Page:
4 things you should know about Canada’s nutrition label

4 things you should know about Canada's nutrition label

1. The Percent Daily Value (% DV) is not individualized

I’m starting off with this point because I think it is the most misunderstood aspect of Canada’s nutrition label. The Percent Daily Value is based on a single reference amount for all people over 2 years of age. For example, the reference level for iron is 14 mg, and this applies to everyone over 2 years of age, regardless of their life stage or gender.

However, people of different age groups and genders have different requirements of different nutrients. So how can the percent daily value for iron apply to both a 9 year old boy and a 30 year old woman? It can’t!  A 9 year old boy needs only 8 mg, whereas a 30 year old woman needs 18 mg. So if a food says that it supplies 25% DV for iron, in reality it actually meets 44% of the young boy’s needs and 19% of the woman’s needs.

percent daily value

2. The Percent Daily Value (% DV) may be outdated

There is always new research coming out on food and nutrition. As a result, nutrition guidelines and tools are always going to be slightly behind the times. An example of this is the % Daily Value for vitamin D, which is based on an amount of 200 IU. This value comes from the Dietary Reference Intakes (DRIs) set in 1997; however the DRIs for vitamin D were updated in 2010.

To explain this further: the nutrition label for 1 cup of skim milk states that it gives you 45% DV for vitamin D, but this is only 45% of 200 IU. Based on the updated DRIs, 1 cup of milk actually only meets 15% of vitamin D needs for most people!

3. “Sugars” refers to both added sugars and sugars naturally found in the food

We all know that added sugar is something that we should avoid in foods. But some foods like dairy, fruits, and vegetables contain naturally occurring sugars that do not need to be avoided. Unfortunately “sugar” on the nutrition label (found beneath “Carbohydrates”) refers to both added sugars and naturally occurring sugars, which makes it difficult to understand which foods contain added sugars.

Greek yogurt nutrition facts table

For example, a 3/4 cup serving of plain 2% yogurt may have between 5-8 grams or more of sugar on its label. But all of this comes from lactose, a naturally occurring sugar found in dairy products. As another example, a 1/2 cup serving of unsweetened applesauce will have around 8 grams of sugar on its label. The applesauce contains no added sugar, but these 8 grams come from the glucose and fructose in the apples.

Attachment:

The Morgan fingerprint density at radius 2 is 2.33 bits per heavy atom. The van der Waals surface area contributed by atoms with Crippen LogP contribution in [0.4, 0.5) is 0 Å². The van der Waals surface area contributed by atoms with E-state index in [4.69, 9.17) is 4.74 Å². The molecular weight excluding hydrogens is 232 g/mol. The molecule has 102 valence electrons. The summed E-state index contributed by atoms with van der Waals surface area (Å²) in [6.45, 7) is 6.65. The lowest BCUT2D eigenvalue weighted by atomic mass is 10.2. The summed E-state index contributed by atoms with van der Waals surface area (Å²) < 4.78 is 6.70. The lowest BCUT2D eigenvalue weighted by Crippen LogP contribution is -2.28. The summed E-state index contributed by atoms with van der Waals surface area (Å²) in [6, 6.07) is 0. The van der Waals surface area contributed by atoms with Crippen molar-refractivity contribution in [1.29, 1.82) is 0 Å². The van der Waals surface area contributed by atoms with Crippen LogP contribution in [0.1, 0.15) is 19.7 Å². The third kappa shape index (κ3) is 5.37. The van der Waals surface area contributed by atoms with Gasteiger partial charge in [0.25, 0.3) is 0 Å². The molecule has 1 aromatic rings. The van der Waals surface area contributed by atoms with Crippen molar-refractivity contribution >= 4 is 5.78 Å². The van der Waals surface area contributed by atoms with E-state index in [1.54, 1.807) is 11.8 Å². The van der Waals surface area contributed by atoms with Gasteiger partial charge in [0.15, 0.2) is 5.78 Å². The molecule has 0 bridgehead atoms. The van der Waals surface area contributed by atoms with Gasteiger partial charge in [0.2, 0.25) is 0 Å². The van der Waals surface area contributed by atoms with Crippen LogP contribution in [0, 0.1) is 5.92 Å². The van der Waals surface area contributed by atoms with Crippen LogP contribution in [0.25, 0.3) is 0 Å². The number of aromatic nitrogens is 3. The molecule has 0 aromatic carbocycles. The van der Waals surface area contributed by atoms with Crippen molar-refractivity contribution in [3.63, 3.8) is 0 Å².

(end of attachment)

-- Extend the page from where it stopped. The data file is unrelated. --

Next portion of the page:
4. 0 mg of trans fat doesn’t necessarily mean the food has no trans fats

If a food contains less than 0.2 mg of trans fats per serving and also meets the criteria for calling itself “low in saturated fats”, it can say that it contains 0 mg of trans fats on the label. I have a problem with this for two reasons:

  1. Trans fats of any amount are unhealthy, so consumers deserve to know if their product contains any amount
  2. If someone eats more than the stated serving size of a product containing trans fats (even though the label says 0 mg), they could end up eating a significant amount.

The best way to find out if a product contains trans fat is to check the ingredients list for “hydrogenated” or “partially hydrogenated” oils and fats. If you see these listed as an ingredient, put it back on the shelf! For example, Pillsbury biscuits have 0 g of trans fat per biscuit on their label; however there is hydrogenated fat on its ingredient list, so it may have up to 0.19 g of trans fat per biscuit. If I ate three biscuits in a sitting, I could be eating almost 0.6 g of trans fat!

Hydrogenated oil on ingredients list

The bottom line

Nutrition labels can be confusing and may not always be telling the whole story. The good news is that Canada’s nutrition label is undergoing some proposed changes that will make it easier to read and more transparent. I’ll be talking about some of these proposed changes in an upcoming blog post!